California Court of Appeals Invalidates Contractual Provision Limiting FEHA Time to Sue
In its first published ruling on the subject, a California appeals court has rejected as unreasonable and as against public policy an employer’s attempt to contractually shorten the amount of time an employee has to sue under California’s Fair Employment and Housing Act (FEHA). Pursuant to the FEHA’s statutory requirements, codified at Cal. Gov. Code §§ 12900 to 12996, an employee must exhaust all administrative remedies by filing a charge with the California Department of Fair Employment and Housing (DFEH) prior to filing suit in court. Employees must typically file with the DFEH within one year from the date of the unlawful act and then must file a lawsuit within one year of receiving a right-to-sue letter from the DFEH, which must be issued no more than one year after the charge was filed.
In this case, Ellis v. U.S. Sec. Associates, Case No. A136028, 2014 WL 1229038, –Cal. Rptr. 3d — (Cal. Ct. App. Mar. 20, 2014), the employer, a security company, included a provision in its standard employment application stating, “I understand, agree and acknowledge that any claim or lawsuit relating to my service with [U.S. Security] must be filed no more than six (6) months after the date of the employment action that is the subject of the claim or lawsuit. I waive any statute of limitations to the contrary.” The defendant employer filed a motion for judgment on the pleadings on the grounds that the plaintiff had not filed her lawsuit within the requisite six-month time period set forth in her employment application. Without discussion, the trial court granted the motion.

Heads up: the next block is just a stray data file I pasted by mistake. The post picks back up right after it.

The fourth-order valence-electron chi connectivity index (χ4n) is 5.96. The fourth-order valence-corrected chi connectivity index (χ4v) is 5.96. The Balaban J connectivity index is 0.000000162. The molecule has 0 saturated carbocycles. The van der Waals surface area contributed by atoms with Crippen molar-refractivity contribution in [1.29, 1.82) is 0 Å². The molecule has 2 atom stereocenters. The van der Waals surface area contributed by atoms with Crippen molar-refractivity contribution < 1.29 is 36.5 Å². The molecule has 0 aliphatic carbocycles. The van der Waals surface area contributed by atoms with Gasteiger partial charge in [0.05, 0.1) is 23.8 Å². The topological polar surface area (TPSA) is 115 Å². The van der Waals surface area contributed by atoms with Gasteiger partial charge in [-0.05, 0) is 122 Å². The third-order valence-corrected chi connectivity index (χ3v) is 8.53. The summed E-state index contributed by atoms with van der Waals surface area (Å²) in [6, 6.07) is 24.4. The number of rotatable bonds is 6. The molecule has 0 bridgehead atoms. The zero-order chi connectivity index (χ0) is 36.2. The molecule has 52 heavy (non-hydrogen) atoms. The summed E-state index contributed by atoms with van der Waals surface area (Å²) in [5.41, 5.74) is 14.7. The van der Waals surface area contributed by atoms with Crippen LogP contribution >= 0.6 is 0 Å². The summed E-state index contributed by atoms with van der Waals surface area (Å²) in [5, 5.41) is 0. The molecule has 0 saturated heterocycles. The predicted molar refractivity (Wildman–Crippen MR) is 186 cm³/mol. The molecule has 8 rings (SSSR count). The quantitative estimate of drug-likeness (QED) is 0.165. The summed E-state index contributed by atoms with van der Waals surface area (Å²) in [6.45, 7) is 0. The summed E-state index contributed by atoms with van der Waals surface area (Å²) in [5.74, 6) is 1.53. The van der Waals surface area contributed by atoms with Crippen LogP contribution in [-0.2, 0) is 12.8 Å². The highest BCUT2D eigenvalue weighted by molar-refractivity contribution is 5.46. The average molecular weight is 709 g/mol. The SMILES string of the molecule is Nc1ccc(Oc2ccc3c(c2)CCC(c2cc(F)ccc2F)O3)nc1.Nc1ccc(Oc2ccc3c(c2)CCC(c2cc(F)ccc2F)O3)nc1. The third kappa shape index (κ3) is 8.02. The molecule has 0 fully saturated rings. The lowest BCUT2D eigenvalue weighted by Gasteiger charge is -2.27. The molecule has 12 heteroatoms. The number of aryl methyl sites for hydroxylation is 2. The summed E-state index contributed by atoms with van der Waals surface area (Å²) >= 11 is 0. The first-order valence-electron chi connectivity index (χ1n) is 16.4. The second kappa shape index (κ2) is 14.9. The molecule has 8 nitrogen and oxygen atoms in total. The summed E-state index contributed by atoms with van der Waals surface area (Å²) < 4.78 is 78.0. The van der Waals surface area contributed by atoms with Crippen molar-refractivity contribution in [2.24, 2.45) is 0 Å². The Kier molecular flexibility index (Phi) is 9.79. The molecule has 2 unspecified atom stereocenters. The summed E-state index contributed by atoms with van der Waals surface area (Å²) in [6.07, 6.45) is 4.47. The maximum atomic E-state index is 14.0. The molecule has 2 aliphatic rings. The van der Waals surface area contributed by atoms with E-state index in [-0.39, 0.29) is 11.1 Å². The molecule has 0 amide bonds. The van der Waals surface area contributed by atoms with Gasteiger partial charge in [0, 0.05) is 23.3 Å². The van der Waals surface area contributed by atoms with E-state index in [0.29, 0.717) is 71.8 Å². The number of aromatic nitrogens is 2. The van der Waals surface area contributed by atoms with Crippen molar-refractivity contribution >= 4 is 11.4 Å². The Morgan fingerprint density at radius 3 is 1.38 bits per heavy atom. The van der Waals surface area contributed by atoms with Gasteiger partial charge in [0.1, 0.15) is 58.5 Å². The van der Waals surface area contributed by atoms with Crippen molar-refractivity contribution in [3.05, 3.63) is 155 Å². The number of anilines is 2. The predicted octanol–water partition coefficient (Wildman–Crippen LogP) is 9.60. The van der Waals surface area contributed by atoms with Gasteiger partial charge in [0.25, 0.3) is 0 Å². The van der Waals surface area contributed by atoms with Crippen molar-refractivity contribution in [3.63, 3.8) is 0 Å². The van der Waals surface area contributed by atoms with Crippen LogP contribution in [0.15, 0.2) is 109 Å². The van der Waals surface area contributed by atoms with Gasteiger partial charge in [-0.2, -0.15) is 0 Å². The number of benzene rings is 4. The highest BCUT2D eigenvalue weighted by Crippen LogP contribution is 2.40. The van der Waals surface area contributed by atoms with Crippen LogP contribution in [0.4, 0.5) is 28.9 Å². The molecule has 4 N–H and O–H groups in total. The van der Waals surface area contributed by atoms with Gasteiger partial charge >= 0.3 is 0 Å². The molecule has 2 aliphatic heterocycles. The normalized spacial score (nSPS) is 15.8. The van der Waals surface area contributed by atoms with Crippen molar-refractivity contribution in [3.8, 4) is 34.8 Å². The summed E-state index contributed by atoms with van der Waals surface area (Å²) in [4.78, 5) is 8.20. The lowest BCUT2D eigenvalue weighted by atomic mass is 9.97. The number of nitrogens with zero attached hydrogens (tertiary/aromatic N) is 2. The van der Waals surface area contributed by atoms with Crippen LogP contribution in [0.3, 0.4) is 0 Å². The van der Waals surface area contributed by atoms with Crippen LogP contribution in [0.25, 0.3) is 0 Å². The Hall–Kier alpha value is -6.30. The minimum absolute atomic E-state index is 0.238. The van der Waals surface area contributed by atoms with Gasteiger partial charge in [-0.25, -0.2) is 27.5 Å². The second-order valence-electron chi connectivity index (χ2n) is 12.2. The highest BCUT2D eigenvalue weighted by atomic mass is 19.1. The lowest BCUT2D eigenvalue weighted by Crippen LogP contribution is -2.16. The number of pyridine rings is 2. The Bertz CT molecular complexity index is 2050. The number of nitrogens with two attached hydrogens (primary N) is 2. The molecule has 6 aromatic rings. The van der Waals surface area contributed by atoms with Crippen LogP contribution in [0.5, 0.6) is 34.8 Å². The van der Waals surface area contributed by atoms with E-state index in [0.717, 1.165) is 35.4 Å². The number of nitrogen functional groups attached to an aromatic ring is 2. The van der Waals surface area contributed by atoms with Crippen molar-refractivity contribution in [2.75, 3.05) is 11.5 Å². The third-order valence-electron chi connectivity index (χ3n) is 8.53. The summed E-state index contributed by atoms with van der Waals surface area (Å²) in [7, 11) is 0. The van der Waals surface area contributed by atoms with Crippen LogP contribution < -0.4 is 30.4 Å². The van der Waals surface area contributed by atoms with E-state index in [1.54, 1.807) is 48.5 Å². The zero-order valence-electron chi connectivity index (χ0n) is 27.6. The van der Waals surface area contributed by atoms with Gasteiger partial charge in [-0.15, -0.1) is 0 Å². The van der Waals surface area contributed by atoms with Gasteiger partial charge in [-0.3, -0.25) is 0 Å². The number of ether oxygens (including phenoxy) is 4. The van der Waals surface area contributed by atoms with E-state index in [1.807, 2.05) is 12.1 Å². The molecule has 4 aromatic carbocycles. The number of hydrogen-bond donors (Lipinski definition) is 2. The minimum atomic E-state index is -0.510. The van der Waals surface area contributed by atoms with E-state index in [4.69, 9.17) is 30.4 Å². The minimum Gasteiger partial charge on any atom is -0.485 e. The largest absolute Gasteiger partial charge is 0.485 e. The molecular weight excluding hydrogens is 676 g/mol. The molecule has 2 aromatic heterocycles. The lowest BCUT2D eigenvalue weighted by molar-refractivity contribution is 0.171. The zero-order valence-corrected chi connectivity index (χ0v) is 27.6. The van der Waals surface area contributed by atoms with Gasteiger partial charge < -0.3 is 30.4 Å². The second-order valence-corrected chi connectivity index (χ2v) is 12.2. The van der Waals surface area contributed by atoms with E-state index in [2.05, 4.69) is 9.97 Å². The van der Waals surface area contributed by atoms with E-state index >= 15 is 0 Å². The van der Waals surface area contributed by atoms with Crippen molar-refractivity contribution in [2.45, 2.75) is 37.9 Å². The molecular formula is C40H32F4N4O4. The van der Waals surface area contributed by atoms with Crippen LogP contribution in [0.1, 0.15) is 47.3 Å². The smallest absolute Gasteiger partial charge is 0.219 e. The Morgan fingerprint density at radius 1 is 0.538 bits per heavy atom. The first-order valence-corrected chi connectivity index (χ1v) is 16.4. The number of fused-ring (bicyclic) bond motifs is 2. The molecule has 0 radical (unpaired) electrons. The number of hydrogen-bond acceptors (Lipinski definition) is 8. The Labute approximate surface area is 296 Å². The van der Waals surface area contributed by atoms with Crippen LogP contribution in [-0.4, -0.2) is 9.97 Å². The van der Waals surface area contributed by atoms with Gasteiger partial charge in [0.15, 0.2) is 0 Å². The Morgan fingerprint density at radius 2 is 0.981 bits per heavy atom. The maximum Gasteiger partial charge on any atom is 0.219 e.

In reversing the trial court’s order, the Court of Appeal found that the shortened six-month limitations period was not reasonable. First, a six-month limitations period, the Court found, would preclude the employee from having sufficient time “for development and investigation of a case, for assessment, for evaluation—and for the possibility of settlement.” Second, it would “effectively eliminate any meaningful participation by the DFEH,” which the Court noted is many employees’ only remedy for small claims based on modest salaries. Finally, a six-month limitations period would result in “anomalous effects” by creating different limitations periods for different FEHA claims (i.e. one limitations period for the harassment, another for the failure to prevent harassment claim, and yet another for the retaliation claim) and different limitations periods for the employer versus the individual defendant, who was not a party to the employment agreement.
The Ellis case not only makes clear that attempts by employers to limit employees’ time to file FEHA claims will fail, but it also raises important questions about the ability of employers to contractually limit employees’ statutory rights.